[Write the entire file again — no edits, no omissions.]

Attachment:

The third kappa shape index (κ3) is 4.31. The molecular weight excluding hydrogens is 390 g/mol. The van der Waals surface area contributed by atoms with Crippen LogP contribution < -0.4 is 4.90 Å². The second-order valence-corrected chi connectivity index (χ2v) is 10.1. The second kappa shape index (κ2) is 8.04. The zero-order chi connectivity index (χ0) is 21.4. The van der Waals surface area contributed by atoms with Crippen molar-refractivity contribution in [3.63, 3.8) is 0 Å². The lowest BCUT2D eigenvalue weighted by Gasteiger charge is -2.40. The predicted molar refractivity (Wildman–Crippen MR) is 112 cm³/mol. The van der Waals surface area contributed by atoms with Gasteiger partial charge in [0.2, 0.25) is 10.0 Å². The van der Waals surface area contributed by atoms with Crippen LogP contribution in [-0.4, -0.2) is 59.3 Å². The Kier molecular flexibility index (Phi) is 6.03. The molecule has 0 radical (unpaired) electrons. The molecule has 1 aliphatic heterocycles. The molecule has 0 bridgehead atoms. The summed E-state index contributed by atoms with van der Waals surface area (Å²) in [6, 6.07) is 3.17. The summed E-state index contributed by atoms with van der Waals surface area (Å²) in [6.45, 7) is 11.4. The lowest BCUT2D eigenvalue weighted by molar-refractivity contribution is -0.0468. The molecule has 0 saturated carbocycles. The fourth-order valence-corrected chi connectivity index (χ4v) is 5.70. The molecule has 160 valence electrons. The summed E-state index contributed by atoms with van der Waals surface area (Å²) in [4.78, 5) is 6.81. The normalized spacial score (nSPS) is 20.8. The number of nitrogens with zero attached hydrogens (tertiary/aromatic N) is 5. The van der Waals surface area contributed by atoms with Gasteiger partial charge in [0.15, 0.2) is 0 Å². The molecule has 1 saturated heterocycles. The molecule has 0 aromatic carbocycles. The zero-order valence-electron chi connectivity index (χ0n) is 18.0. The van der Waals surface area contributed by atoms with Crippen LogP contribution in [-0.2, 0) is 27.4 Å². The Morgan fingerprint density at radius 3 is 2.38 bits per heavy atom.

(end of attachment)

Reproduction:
The third kappa shape index (κ3) is 4.31. The molecular weight excluding hydrogens is 390 g/mol. The van der Waals surface area contributed by atoms with Crippen LogP contribution < -0.4 is 4.90 Å². The second-order valence-corrected chi connectivity index (χ2v) is 10.1. The second kappa shape index (κ2) is 8.04. The zero-order chi connectivity index (χ0) is 21.4. The van der Waals surface area contributed by atoms with Crippen molar-refractivity contribution in [3.63, 3.8) is 0 Å². The lowest BCUT2D eigenvalue weighted by Gasteiger charge is -2.40. The predicted molar refractivity (Wildman–Crippen MR) is 112 cm³/mol. The van der Waals surface area contributed by atoms with Gasteiger partial charge in [0.2, 0.25) is 10.0 Å². The van der Waals surface area contributed by atoms with Crippen LogP contribution in [-0.4, -0.2) is 59.3 Å². The Kier molecular flexibility index (Phi) is 6.03. The molecule has 0 radical (unpaired) electrons. The molecule has 1 aliphatic heterocycles. The molecule has 0 bridgehead atoms. The summed E-state index contributed by atoms with van der Waals surface area (Å²) in [6, 6.07) is 3.17. The summed E-state index contributed by atoms with van der Waals surface area (Å²) in [6.45, 7) is 11.4. The lowest BCUT2D eigenvalue weighted by molar-refractivity contribution is -0.0468. The molecule has 0 saturated carbocycles. The fourth-order valence-corrected chi connectivity index (χ4v) is 5.70. The molecule has 160 valence electrons. The summed E-state index contributed by atoms with van der Waals surface area (Å²) in [4.78, 5) is 6.81. The normalized spacial score (nSPS) is 20.8. The number of nitrogens with zero attached hydrogens (tertiary/aromatic N) is 5. The van der Waals surface area contributed by atoms with Gasteiger partial charge in [0.15, 0.2) is 0 Å². The molecule has 1 saturated heterocycles. The molecule has 0 aromatic carbocycles. The zero-order valence-electron chi connectivity index (χ0n) is 18.0. The van der Waals surface area contributed by atoms with Crippen LogP contribution in [-0.2, 0) is 27.4 Å². The Morgan fingerprint density at radius 3 is 2.38 bits per heavy atom.